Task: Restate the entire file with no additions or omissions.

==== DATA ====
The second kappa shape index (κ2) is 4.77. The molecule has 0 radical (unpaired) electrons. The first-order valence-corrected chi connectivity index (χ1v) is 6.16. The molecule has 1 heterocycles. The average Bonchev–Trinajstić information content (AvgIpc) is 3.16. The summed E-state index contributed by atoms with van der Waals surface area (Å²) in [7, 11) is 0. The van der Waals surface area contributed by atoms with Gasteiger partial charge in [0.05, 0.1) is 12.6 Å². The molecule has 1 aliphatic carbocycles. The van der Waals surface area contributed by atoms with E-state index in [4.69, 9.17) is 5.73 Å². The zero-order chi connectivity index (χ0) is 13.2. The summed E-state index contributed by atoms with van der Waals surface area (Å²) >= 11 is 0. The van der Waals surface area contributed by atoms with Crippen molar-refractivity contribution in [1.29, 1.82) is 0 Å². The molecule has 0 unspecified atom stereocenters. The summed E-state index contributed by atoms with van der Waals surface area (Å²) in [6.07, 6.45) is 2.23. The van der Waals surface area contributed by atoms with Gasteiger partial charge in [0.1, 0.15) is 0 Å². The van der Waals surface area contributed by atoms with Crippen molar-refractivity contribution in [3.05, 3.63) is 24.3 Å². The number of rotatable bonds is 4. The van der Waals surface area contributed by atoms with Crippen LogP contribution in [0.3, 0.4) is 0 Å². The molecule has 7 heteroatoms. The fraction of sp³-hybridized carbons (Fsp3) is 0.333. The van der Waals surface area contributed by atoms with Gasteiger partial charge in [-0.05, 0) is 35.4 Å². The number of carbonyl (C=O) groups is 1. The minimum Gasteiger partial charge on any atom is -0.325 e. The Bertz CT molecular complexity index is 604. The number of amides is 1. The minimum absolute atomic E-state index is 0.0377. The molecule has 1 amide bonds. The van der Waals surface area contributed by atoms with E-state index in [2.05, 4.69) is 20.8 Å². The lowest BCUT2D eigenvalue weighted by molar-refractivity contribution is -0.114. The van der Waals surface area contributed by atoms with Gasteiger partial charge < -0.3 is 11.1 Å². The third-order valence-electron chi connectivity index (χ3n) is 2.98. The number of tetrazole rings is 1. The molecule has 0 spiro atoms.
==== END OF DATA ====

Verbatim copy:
The second kappa shape index (κ2) is 4.77. The molecule has 0 radical (unpaired) electrons. The first-order valence-corrected chi connectivity index (χ1v) is 6.16. The molecule has 1 heterocycles. The average Bonchev–Trinajstić information content (AvgIpc) is 3.16. The summed E-state index contributed by atoms with van der Waals surface area (Å²) in [7, 11) is 0. The van der Waals surface area contributed by atoms with Gasteiger partial charge in [0.05, 0.1) is 12.6 Å². The molecule has 1 aliphatic carbocycles. The van der Waals surface area contributed by atoms with E-state index in [4.69, 9.17) is 5.73 Å². The zero-order chi connectivity index (χ0) is 13.2. The summed E-state index contributed by atoms with van der Waals surface area (Å²) >= 11 is 0. The van der Waals surface area contributed by atoms with Crippen molar-refractivity contribution in [1.29, 1.82) is 0 Å². The molecule has 0 unspecified atom stereocenters. The summed E-state index contributed by atoms with van der Waals surface area (Å²) in [6.07, 6.45) is 2.23. The van der Waals surface area contributed by atoms with Gasteiger partial charge in [0.1, 0.15) is 0 Å². The van der Waals surface area contributed by atoms with Crippen molar-refractivity contribution in [3.05, 3.63) is 24.3 Å². The number of rotatable bonds is 4. The van der Waals surface area contributed by atoms with Crippen LogP contribution in [0.3, 0.4) is 0 Å². The molecule has 7 heteroatoms. The fraction of sp³-hybridized carbons (Fsp3) is 0.333. The van der Waals surface area contributed by atoms with Gasteiger partial charge in [-0.05, 0) is 35.4 Å². The number of carbonyl (C=O) groups is 1. The minimum Gasteiger partial charge on any atom is -0.325 e. The Bertz CT molecular complexity index is 604. The number of amides is 1. The minimum absolute atomic E-state index is 0.0377. The molecule has 1 amide bonds. The van der Waals surface area contributed by atoms with E-state index in [2.05, 4.69) is 20.8 Å². The lowest BCUT2D eigenvalue weighted by molar-refractivity contribution is -0.114. The van der Waals surface area contributed by atoms with Gasteiger partial charge < -0.3 is 11.1 Å². The third-order valence-electron chi connectivity index (χ3n) is 2.98. The number of tetrazole rings is 1. The molecule has 0 spiro atoms.